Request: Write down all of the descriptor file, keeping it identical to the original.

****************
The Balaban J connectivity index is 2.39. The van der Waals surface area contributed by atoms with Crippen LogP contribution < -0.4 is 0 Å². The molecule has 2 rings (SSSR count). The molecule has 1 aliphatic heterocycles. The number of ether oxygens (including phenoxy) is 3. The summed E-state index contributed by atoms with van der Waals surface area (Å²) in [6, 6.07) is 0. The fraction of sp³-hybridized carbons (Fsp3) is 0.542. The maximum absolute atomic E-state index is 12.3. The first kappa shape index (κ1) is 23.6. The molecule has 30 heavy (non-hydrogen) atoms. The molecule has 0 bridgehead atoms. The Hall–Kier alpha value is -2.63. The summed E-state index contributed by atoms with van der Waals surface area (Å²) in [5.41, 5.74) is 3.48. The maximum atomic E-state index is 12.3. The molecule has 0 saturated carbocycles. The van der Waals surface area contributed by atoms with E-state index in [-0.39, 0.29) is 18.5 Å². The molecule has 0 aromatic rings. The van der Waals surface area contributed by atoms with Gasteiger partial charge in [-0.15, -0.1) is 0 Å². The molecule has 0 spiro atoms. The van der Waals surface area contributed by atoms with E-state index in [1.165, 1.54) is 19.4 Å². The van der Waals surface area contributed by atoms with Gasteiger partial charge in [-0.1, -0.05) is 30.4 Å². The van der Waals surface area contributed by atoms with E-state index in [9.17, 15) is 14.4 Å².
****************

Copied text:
The Balaban J connectivity index is 2.39. The van der Waals surface area contributed by atoms with Crippen LogP contribution < -0.4 is 0 Å². The molecule has 2 rings (SSSR count). The molecule has 1 aliphatic heterocycles. The number of ether oxygens (including phenoxy) is 3. The summed E-state index contributed by atoms with van der Waals surface area (Å²) in [6, 6.07) is 0. The fraction of sp³-hybridized carbons (Fsp3) is 0.542. The maximum absolute atomic E-state index is 12.3. The first kappa shape index (κ1) is 23.6. The molecule has 30 heavy (non-hydrogen) atoms. The molecule has 0 bridgehead atoms. The Hall–Kier alpha value is -2.63. The summed E-state index contributed by atoms with van der Waals surface area (Å²) in [5.41, 5.74) is 3.48. The maximum atomic E-state index is 12.3. The molecule has 0 saturated carbocycles. The van der Waals surface area contributed by atoms with E-state index in [-0.39, 0.29) is 18.5 Å². The molecule has 0 aromatic rings. The van der Waals surface area contributed by atoms with Gasteiger partial charge in [-0.15, -0.1) is 0 Å². The molecule has 0 spiro atoms. The van der Waals surface area contributed by atoms with E-state index in [1.165, 1.54) is 19.4 Å². The van der Waals surface area contributed by atoms with Gasteiger partial charge in [-0.1, -0.05) is 30.4 Å². The van der Waals surface area contributed by atoms with E-state index in [9.17, 15) is 14.4 Å².